Good News of Great Joy: Introduction
Part 1 of 6
“And in the same region, there were shepherds out in the field, keeping watch over their flock by night. And an angel of the Lord appeared to them, and the glory of the Lord shone around them, and they were filled with great fear. And the angel said to them, “Fear not, for behold, I bring you good news of great joy that will be for all the people. For unto you is born this day in the city of David a Savior, who is Christ the Lord.”
The announcement of the birth of Jesus to shepherds was an announcement of great joy. The long-awaited Savior had come. This was not a day of fear. This was not a day for grieving and sadness but a day of joy. The savior had finally come.
Was there a reason for fear? We’ll the immediate circumstance of these shepherds would say yes. The shepherds were out in the fields in the darkness of night and all of a sudden, a glowing man appears. That would be enough to strike fear in the strongest of hearts. But once you realize what is standing before, your mind must begin to race. When an angel appears shining with the glory of the Lord, who knows what to expect next. Are they coming in judgment? Are you dead and they are coming to escort you to your eternal destiny? Why is this happening? They probably had the same reaction as Mary when Gabriel visited her. “She was greatly troubled at the saying and tried to discern what sort of greeting this might be.” Mary and the shepherds did not know that the fullness of time had come. She was unaware that this time was sacred to the Lord her God. It was not a time to mourn or weep or to be afraid. It was a time to celebrate. It was a time of joy. The Prince of Peace had come. The embodiment of the joy of the Lord had stepped into the world.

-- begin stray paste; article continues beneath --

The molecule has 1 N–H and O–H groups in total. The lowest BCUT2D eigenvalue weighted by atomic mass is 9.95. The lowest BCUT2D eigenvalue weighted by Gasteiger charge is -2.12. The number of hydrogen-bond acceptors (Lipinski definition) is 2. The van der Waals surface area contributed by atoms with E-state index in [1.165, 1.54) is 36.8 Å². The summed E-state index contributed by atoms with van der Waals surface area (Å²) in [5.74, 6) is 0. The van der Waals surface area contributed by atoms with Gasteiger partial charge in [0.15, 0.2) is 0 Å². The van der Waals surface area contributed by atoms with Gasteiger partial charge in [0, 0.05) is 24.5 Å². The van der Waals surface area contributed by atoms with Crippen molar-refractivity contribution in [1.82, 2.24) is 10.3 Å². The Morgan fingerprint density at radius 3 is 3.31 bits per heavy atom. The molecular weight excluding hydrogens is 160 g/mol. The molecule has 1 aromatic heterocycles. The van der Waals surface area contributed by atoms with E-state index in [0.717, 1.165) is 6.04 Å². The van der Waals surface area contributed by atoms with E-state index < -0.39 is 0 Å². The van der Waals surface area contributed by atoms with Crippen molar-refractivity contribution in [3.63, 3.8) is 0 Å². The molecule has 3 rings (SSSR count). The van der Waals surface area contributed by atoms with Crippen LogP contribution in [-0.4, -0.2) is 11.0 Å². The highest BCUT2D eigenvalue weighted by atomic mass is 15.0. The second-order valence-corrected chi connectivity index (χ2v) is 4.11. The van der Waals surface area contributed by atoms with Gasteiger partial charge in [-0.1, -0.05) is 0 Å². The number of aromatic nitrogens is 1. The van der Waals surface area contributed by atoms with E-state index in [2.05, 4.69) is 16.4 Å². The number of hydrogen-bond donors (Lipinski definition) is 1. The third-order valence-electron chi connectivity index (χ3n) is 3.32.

These ideas of joy and peace were not new concepts at the time of the birth of Christ. The Old Testament is full of calls to joy. The Psalms for instance repeatedly call for rejoicing in and unto the Lord. Joy because of what God has done was not a new announcement from the angels, but a call to rekindle the joy that should have been in the hearts of God’s people from the beginning.
One of the more memorable calls to joy in the Old Testament is found in the book of Nehemiah. I realize that Nehemiah is not a typical advent text, which is unfortunate because there are many parallels. The joy that would enter the hearts of the shepherds on that night and the people in Nehemiah’s day was the same joy that has entered the hearts of God’s children since he told Adam and Eve that the offspring of the woman would bruise the serpent’s head. Let’s read Nehemiah 8:9-10 and let us consider four questions about joy.